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Restlessness and the value of time
Hi, please forgive me for the slightly bad topic title, but I find this subject difficult to summarize.
Recently, I've been starting to be more aware of my thoughts, actions and activities which I partake in. Overall, this has shown itself to be a very important awareness to cultivate, and has led me to appreciate a lot more about life. Naturally, as I expand my reflections on this, my life changes and my interests have changed. These changes are almost all positive - I mostly gave up computer games in favor of books, cut down on the amount of internet junk I consumed, and so on.

However, this sword is double edged, as these things tend to be. As they say "the more you know, the less you know." My problem now is that I value my time far too much. I'm lucky, in that I do have a lot of free time, yet with so much of it I find it difficult to really make a decision of what to do at a given moment. On a similar line I'm also troubled that during these activities, I have a nagging concern in the back of my head that what I'm doing might not be entirely worth it. And even worse than all of this, I find it really difficult to just stop and relax.

The mind needs time to stop and interpret everything that's going on, and I'm finding it hard to really give it this time. I dismiss activities that aren't intellectually engaging as often irrelevant, such as casual TV. I've started to try and rekindle my interest in meditation, but I think I need to relax for a bit more than 10 minutes every day!

It may well be that this is just friction that is being noticed as I transition my life to one that I place more value on, but I worry that by being overly sensitive about my time, I risk blinding myself from some of the more subtle beauties in life that just are what they are.
Efficiency. It's a dangerous game we play for the sake of that word. To be more efficient, to be more practical, to live more responsibly. But why?

I've noticed among my friends and peers an overwhelming drive to succeed. Part of it no doubt comes from living in New York. It's almost as if the rampant competition on Wall Street has leaked all through the city pitting borough against borough and neighbor against neighbor. Do well, we're told. Become independent. Make something of yourself. Succeed.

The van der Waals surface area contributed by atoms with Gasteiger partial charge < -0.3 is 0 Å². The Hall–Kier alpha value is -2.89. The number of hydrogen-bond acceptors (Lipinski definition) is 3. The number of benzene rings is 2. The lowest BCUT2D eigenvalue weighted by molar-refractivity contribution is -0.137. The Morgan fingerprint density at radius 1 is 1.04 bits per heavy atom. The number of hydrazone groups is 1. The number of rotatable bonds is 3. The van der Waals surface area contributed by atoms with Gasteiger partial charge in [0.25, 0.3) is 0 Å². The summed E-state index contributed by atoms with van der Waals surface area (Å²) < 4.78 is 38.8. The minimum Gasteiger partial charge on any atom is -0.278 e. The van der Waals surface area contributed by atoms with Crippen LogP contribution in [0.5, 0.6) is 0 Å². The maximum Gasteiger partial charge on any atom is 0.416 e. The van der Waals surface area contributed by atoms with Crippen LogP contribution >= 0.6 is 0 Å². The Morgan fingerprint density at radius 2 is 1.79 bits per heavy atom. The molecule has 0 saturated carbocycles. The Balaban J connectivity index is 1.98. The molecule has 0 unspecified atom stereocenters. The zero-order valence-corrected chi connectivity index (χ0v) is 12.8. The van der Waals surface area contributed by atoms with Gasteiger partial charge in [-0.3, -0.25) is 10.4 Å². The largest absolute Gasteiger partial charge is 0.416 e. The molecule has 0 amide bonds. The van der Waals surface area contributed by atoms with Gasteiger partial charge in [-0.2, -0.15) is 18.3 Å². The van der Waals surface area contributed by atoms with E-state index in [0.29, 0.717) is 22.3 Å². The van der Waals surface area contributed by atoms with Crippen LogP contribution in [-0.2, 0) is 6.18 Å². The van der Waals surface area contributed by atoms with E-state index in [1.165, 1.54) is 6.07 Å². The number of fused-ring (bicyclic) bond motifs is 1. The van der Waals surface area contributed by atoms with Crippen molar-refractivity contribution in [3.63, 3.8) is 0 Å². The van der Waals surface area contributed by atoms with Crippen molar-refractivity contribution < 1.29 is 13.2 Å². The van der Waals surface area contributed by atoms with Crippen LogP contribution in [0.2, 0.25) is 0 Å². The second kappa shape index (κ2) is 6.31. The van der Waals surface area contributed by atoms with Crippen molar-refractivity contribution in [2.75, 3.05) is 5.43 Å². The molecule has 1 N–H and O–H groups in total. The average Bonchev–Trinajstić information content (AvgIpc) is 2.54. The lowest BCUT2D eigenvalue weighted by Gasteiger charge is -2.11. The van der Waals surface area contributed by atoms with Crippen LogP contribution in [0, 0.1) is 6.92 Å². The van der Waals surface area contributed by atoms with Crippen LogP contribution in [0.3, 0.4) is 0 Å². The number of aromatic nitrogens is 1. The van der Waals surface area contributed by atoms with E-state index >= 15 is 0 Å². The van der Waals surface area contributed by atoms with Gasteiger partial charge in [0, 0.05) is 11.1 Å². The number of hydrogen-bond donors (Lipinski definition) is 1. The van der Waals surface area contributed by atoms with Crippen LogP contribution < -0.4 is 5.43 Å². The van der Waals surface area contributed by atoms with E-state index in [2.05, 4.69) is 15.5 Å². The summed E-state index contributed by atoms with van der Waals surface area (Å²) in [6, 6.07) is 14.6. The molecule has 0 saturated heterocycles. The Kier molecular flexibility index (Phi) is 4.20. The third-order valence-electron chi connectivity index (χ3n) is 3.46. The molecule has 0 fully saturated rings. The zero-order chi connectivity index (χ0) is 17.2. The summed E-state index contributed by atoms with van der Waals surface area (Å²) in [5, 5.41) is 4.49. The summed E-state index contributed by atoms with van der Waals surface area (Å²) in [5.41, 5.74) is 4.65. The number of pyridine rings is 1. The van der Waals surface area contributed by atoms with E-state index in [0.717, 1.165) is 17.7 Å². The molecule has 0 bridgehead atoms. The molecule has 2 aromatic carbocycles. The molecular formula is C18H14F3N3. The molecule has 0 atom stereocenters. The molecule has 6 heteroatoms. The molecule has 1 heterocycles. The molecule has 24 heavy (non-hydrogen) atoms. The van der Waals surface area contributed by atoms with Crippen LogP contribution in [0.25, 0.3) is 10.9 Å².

Success. Now that's an abstract word. How do you quantify something like that? Money? Twitter-followers? Facebook friends? Report Cards?

I learned relatively early never to care about grades. I figure it didn't matter. Why should I work towards another person's expectation of success when it's me I want to impress? Instead, I worked hardest on the assignments and on the classes that interested me the most. The good grades followed. 

I've troubled myself with the same issues about time. Like, if I'm not being productive then I'm a piece of shit. Everything I do must be to a certain end or else it is a waste of the potential I am imbued with. Right? 

It's a tough question because on the one side there is genuine satisfaction from being practical and putting your time to good use. My friend was telling me how a chemical is released in the brain whenever you complete a task you set yourself to. But on the other hand life doesn't have any ends except termination. That sounds bleak yeah, but it's really not. There is nothing driving us to be anything at all. It's only ourselves convincing us we have a direction to go in. 

I guess I don't know if I really have any advice except to be happy doing what you're doing. Find something that is both productive and relaxing. Go exercise go run. It's rewarding and at the end it forces you to calm down, forces your brain into a sieve, forces a moment's respite if for no other reason than it can't quite accomplish anything else.

Also. Enjoy other people's company. Talk to them. It forces you outside of your brain and that's the place where happiness is. 
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Latest Post: December 28, 2010 at 2:09 AM
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